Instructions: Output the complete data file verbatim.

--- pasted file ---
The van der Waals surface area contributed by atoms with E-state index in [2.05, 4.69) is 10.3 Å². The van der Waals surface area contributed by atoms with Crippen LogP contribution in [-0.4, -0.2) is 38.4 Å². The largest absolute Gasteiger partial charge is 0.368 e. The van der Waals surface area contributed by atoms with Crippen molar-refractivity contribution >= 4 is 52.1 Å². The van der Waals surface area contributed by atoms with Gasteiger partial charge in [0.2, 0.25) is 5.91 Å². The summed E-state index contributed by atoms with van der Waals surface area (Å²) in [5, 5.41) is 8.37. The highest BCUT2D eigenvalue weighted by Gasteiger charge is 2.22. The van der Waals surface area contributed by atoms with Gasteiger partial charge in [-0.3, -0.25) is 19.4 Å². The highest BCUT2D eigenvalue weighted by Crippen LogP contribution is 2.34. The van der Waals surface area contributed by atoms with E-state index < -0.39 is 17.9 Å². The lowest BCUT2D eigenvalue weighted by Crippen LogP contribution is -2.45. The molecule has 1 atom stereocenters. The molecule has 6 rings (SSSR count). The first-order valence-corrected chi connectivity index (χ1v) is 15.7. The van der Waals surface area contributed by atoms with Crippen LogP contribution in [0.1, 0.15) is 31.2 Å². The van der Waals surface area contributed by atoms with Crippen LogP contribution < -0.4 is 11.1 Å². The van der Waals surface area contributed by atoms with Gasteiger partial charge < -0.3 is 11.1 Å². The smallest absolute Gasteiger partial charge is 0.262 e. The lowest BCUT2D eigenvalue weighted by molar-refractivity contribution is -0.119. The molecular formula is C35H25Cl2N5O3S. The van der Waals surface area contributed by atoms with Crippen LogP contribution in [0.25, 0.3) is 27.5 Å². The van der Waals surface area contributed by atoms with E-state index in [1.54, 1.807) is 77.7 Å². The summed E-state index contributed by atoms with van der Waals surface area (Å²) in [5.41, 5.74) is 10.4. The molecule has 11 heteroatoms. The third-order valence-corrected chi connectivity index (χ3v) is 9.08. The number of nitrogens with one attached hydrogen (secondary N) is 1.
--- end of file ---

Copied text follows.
The van der Waals surface area contributed by atoms with E-state index in [2.05, 4.69) is 10.3 Å². The van der Waals surface area contributed by atoms with Crippen LogP contribution in [-0.4, -0.2) is 38.4 Å². The largest absolute Gasteiger partial charge is 0.368 e. The van der Waals surface area contributed by atoms with Crippen molar-refractivity contribution >= 4 is 52.1 Å². The van der Waals surface area contributed by atoms with Gasteiger partial charge in [0.2, 0.25) is 5.91 Å². The summed E-state index contributed by atoms with van der Waals surface area (Å²) in [5, 5.41) is 8.37. The highest BCUT2D eigenvalue weighted by Gasteiger charge is 2.22. The van der Waals surface area contributed by atoms with Gasteiger partial charge in [-0.3, -0.25) is 19.4 Å². The highest BCUT2D eigenvalue weighted by Crippen LogP contribution is 2.34. The van der Waals surface area contributed by atoms with E-state index < -0.39 is 17.9 Å². The lowest BCUT2D eigenvalue weighted by Crippen LogP contribution is -2.45. The molecule has 1 atom stereocenters. The molecule has 6 rings (SSSR count). The first-order valence-corrected chi connectivity index (χ1v) is 15.7. The van der Waals surface area contributed by atoms with Crippen LogP contribution in [0.1, 0.15) is 31.2 Å². The van der Waals surface area contributed by atoms with Crippen LogP contribution < -0.4 is 11.1 Å². The van der Waals surface area contributed by atoms with Gasteiger partial charge < -0.3 is 11.1 Å². The smallest absolute Gasteiger partial charge is 0.262 e. The lowest BCUT2D eigenvalue weighted by molar-refractivity contribution is -0.119. The molecular formula is C35H25Cl2N5O3S. The van der Waals surface area contributed by atoms with Crippen LogP contribution in [0.25, 0.3) is 27.5 Å². The van der Waals surface area contributed by atoms with E-state index in [1.54, 1.807) is 77.7 Å². The summed E-state index contributed by atoms with van der Waals surface area (Å²) in [5.41, 5.74) is 10.4. The molecule has 11 heteroatoms. The third-order valence-corrected chi connectivity index (χ3v) is 9.08. The number of nitrogens with one attached hydrogen (secondary N) is 1.